Reserve  |  2006 HJ Reserve Shiraz

Dan Murphys Interview, 2011

Corrina Wright from Taranga

We ask one of Australia’s leading winemakers, Corrina Wright of Oliver’s Taranga Vineyards fame, about her winemaking philosophy and those wine styles from which she seeks inspiration. Corrina took over the winemaking helm at the winery in 2000 after a stint at the University of California and at Gallo wines in the Sonoma, one of America’s largest wineries.

Q: Was it daunting taking over the reigns of a family business founded in 1841?

A: I certainly have always seen my role as that of a custodian and a guardian of a legacy that precedes my generation and those before, valuing tradition, authenticity and a passion for what we do. This belief is shared by all who work at the winery.

Q: Do you plan to take the winemaking in a new or different direction?

A: We are determined to be remembered for laying the groundwork for future generations, not being a flash in the pan nor marketing driven. I want the wines we make to be age worthy and looked back on as classic wines. If those of us here can achieve a name for what we do now, we will have done our job as caretakers of something very special.

Q: Since its first release in 2000, the HJ Reserve Shiraz has rapidly risen to prominence as one of Australia’s finest Shiraz. What makes it so special?

A: The HJ vineyard is just one of those special and rare vineyards delivering truly world-class old vine Shiraz. Prior to 2000 our fruit was being sold at the highest prices to be included in the exalted wines of others. We would rather make great wine ourselves, a single-vineyard wine expressive of our tradition and sense of place.

Q: Do you feel tradition comes at the expense of innovation?

A: On the contrary — tradition supports innovation. Our success with the proven McLaren Vale performers of Cabernet, Grenache and Shiraz allows us to explore emerging varieties such as Fiano, Sagrantino and Vermentino. There seems to be growing interest in a broader range of European varieties in recent years and getting in early, as we did with Tempranillo, seems to be the best approach.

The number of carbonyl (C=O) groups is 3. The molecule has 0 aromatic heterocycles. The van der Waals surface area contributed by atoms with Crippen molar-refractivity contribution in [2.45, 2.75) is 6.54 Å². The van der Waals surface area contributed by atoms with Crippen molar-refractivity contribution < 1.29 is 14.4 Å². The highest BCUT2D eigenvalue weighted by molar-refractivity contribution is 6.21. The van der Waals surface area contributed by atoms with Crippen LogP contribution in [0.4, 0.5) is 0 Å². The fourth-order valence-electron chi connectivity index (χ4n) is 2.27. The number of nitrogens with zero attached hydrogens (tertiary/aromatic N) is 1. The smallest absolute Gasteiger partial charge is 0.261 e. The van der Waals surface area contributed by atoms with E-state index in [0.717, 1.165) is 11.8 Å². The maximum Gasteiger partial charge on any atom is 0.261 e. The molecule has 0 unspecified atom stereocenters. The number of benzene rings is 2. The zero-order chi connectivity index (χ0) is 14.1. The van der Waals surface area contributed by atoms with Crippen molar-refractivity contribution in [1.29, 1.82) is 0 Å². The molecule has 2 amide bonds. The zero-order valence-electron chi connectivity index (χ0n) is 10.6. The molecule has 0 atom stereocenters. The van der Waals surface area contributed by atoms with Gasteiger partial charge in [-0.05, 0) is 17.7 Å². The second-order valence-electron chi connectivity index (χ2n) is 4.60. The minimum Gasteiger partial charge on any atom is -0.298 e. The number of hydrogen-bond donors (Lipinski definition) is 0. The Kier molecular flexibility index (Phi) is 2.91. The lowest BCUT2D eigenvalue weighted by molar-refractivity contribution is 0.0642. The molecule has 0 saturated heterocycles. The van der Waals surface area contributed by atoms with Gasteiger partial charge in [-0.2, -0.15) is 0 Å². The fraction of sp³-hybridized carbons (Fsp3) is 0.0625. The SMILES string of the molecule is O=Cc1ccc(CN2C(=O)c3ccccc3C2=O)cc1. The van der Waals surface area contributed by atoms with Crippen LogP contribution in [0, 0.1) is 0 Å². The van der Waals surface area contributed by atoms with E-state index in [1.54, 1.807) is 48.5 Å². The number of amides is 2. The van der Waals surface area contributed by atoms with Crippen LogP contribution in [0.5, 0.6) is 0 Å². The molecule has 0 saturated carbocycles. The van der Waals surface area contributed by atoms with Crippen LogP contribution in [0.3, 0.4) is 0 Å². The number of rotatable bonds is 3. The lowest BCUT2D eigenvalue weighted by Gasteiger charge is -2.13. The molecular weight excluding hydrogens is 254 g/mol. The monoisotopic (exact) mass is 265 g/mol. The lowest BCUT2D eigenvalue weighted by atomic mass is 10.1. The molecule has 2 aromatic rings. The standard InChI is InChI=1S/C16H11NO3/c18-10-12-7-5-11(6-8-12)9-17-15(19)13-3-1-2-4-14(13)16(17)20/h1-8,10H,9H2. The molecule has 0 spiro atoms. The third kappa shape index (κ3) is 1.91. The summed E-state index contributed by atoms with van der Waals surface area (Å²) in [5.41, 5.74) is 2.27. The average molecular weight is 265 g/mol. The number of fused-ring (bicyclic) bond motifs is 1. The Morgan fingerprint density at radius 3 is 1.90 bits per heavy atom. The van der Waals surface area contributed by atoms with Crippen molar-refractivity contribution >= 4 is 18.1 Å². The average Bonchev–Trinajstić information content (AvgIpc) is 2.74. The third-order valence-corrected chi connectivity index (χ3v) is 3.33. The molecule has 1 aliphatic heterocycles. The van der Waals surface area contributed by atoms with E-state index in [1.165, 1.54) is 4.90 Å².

Q: What wine styles or varieties inspire you?

A: I love Riesling, a good Chablis or White Burgundy. As you can tell from what we’ve planted, I’m into Tempranillo and Italian varietals. I also enjoy aged Semillon and wines from people who are doing things a little bit more interestingly.

‘Tannins like velvet matched with the powerful backbone of rich, spicy and voluptuous flavours… The vines from the ‘Old Block’ never fail to provide the complexity and concentration that I love year in and year out.’

Top Tips from Corrina

Look beyond the biggest brands and seek out those that get involved in regional definition and honour a sense of place. Get involved, taste, and learn from smaller makers who can portray the character of their vines and fluctuating seasons in the bottle. Good producers whose vineyards have great reputations are fully aware that rather than trying to leave a bold signature all over the wines, their role is understand that they are a custodian of something special.

‘Though one of the smallest crops ever from the vineyard, thanks to drought, the 2007 Shiraz is proving to be one of my favourites. Dense dark chocolate characters, chunky weight and smooth vanillan oak. Enjoy!’

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Grape Variety

100% Shiraz

Growing Region

McLaren Vale - Estate grown


Deep, dark maroon


Excellent spicy lift, strong mocha and dark chocolate overtones


Super intense palate, but still showing the typical HJ restraint and finesse. Again a wine to age, with fruit depth through the middle palate

Cellaring Potential

drink now to 2021


New French oak




Corrina Wright

Date Bottled

December 2009

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